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[casi] FW: SAVE THE CHILDREN: War will exacerbate humanitarian crisis inIra q

>  <<...OLE_Obj...>>
> For immediate release: Friday, September 13, 2002
> News Release
> War will exacerbate humanitarian crisis in Iraq
> Military intervention would greatly exacerbate the humanitarian crisis in
> Iraq: pushing a population already suffering from poverty and sanctions
> over the edge, warned Save the Children UK - the longest-standing
> non-governmental organisation operating in Northern Iraq - today.  The
> charity urges the British Government to find a diplomatic solution to the
> current impasse and focus on improving the humanitarian situation for
> Iraqi citizens, almost half of whom are under the age of 14.
> After 12 years of sanctions, infant mortality in Iraq has doubled and the
> civilian population is highly vulnerable to external shocks that impact on
> food supplies and basic service provision. Military conflict will
> interrupt the supply of food under the UN Oil for Food Programme if
> neighbouring states close borders, central administration and distribution
> systems break down, transport routes are obstructed and humanitarian
> agencies cease operations.
> "Conflict in Northern Iraq's highly urbanised population would interrupt
> food supplies and cut electricity, water and sanitation, which could
> result in displacement on a very large scale and separating children from
> their families," said Rob MacGillivray, Save the Children UK's Regional
> Emergencies Adviser, after an assessment visit in August 2002. "If prompt
> humanitarian assistance cannot be delivered in accordance with refugee
> status, the situation could become life threatening. Access to remote
> mountainous areas is difficult, especially in winter. Fuel is already in
> short supply and private food stocks will run low in winter."
> Save the Children UK's recent study of Kurdish livelihoods in Northern
> Iraq found that sanctions and the Oil for Food Programme have made the
> population in that region almost totally dependent on outside assistance.
> 60 per cent of the Kurdish population live in poverty. These monthly
> rations feed a family, on average, for only three weeks. Iraqis living in
> south and central Iraq are even worse off.
> The food ration to Northern Iraq is supplied every month by Government of
> Iraq-controlled warehouses, further increasing the likelihood of supply
> interruptions to more than three million Iraqi Kurds. Average incomes of
> $3-$6 would not feed a family in the absence of rations. Children who are
> poor and powerless will suffer most if they are deprived of food and basic
> services and become traumatised by conflict.
> The 1991 Gulf War and ensuing sanctions have seriously damaged Iraq's
> infrastructure. Renewed military conflict is likely to encompass areas of
> high population density and affect key infrastructure indispensable to the
> survival of the civilian population.
> Medical supplies in Iraq are already understocked. Any interruption of
> medical supplies would almost certainly cause dramatic suffering among
> those needing treatment. Damage to electricity installations will affect
> food and medicine storage, hospitals, water generation, purification and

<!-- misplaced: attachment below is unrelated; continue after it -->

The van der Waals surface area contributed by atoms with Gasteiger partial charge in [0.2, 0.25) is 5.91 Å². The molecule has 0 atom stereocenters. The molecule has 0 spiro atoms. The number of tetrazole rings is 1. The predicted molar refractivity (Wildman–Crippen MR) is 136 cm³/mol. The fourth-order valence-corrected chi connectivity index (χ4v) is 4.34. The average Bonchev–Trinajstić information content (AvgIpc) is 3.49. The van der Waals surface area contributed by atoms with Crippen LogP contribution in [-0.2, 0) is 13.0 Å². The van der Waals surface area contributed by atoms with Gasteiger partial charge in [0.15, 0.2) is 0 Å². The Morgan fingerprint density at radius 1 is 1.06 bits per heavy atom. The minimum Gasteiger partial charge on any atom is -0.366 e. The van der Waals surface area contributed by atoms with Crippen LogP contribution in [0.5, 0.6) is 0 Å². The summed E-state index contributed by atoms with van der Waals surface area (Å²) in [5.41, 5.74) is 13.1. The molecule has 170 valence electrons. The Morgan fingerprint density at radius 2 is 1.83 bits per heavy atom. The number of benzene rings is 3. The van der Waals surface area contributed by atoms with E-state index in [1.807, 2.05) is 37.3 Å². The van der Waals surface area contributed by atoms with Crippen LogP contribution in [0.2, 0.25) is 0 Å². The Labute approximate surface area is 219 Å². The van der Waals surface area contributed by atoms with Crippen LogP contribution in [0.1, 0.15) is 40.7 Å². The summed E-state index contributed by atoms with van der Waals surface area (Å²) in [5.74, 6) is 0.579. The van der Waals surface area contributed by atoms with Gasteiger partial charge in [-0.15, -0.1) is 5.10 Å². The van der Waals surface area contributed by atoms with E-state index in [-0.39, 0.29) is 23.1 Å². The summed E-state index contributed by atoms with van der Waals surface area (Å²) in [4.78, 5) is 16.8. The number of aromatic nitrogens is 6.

> sanitation.
> Electricity and water supplies currently do not meet minimum requirements.
> Poor water quality is already the prime cause of death for Iraqi children
> and could face sudden deterioration.
> "Resolving the humanitarian crisis, not exacerbating it by war, must be
> the priority. In the light of the current impasse over weapons inspections
> Save the Children UK urges the UK Government to pursue a diplomatic
> solution via the United Nations and within the framework of international
> law," said Ken Caldwell, Director of Programme Operations for Save the
> Children UK. "Children's rights and their survival would be violated by
> military action that undermines food security through the interruption of
> supplies, border closures or disablement of local transportation and
> distribution."
> For more information contact the Save the Children Press Office at: tel:
> 020 7716 2280 (out of hours: 07831 650 409).
> Notes to editors:
> * Save the Children UK has worked in Northern Iraq since 1991 and
> helps to build the capacity of local organisations working to fulfil
> children's rights in the area.
> * Save the Children UK's report Understanding Kurdish Livelihoods in
> Northern Iraq was published in January 2002
> * With Save the Children organizations in 32 countries and operating
> programs in more than 100 countries, the International Save the Children
> Alliance is the world's largest independent global movement for children.
> Save the Children fights for children's rights and delivers immediate and
> lasting improvements to children's lives worldwide.
> * 'Beat Poverty' is Save the Children's campaign to raise awareness of
> and fight child poverty. All over the world poverty is stealing children's
> rights to a safe, healthy and fulfilling childhood. It doesn't have to be
> this way. Save the Children believes poverty can be beaten. The Beat
> Poverty campaign is calling for increased spending on health and education
> for every child, more and better overseas aid, fairer global trade rules
> and making children the top priority in actions on poverty.
> * Join forces with us to Beat Poverty by visiting the website at
> or call 020 7701 8916.

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